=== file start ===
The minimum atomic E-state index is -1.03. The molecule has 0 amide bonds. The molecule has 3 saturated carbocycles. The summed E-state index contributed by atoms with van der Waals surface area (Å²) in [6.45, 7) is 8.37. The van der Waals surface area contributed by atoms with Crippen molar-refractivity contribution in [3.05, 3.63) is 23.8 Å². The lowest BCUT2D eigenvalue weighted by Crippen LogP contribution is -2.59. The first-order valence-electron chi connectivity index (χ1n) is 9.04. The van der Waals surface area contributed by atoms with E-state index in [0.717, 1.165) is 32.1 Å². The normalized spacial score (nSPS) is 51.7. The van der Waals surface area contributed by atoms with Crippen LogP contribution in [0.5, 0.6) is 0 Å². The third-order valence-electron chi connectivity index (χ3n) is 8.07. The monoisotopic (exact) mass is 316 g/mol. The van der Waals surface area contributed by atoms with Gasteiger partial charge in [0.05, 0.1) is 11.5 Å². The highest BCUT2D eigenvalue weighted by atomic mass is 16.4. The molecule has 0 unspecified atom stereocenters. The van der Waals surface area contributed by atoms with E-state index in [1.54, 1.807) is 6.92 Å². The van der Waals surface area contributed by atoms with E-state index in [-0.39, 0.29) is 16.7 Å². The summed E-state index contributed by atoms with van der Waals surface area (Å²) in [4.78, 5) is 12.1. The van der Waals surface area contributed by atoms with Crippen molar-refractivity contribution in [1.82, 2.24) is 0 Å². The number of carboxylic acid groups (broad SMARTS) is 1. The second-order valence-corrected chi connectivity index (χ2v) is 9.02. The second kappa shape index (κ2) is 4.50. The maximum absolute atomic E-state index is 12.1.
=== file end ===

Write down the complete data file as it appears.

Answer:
The minimum atomic E-state index is -1.03. The molecule has 0 amide bonds. The molecule has 3 saturated carbocycles. The summed E-state index contributed by atoms with van der Waals surface area (Å²) in [6.45, 7) is 8.37. The van der Waals surface area contributed by atoms with Crippen molar-refractivity contribution in [3.05, 3.63) is 23.8 Å². The lowest BCUT2D eigenvalue weighted by Crippen LogP contribution is -2.59. The first-order valence-electron chi connectivity index (χ1n) is 9.04. The van der Waals surface area contributed by atoms with E-state index in [0.717, 1.165) is 32.1 Å². The normalized spacial score (nSPS) is 51.7. The van der Waals surface area contributed by atoms with Crippen LogP contribution in [0.5, 0.6) is 0 Å². The third-order valence-electron chi connectivity index (χ3n) is 8.07. The monoisotopic (exact) mass is 316 g/mol. The van der Waals surface area contributed by atoms with Gasteiger partial charge in [0.05, 0.1) is 11.5 Å². The highest BCUT2D eigenvalue weighted by atomic mass is 16.4. The molecule has 0 unspecified atom stereocenters. The van der Waals surface area contributed by atoms with E-state index in [1.54, 1.807) is 6.92 Å². The van der Waals surface area contributed by atoms with E-state index in [-0.39, 0.29) is 16.7 Å². The summed E-state index contributed by atoms with van der Waals surface area (Å²) in [4.78, 5) is 12.1. The van der Waals surface area contributed by atoms with Crippen molar-refractivity contribution in [1.82, 2.24) is 0 Å². The number of carboxylic acid groups (broad SMARTS) is 1. The second-order valence-corrected chi connectivity index (χ2v) is 9.02. The second kappa shape index (κ2) is 4.50. The maximum absolute atomic E-state index is 12.1.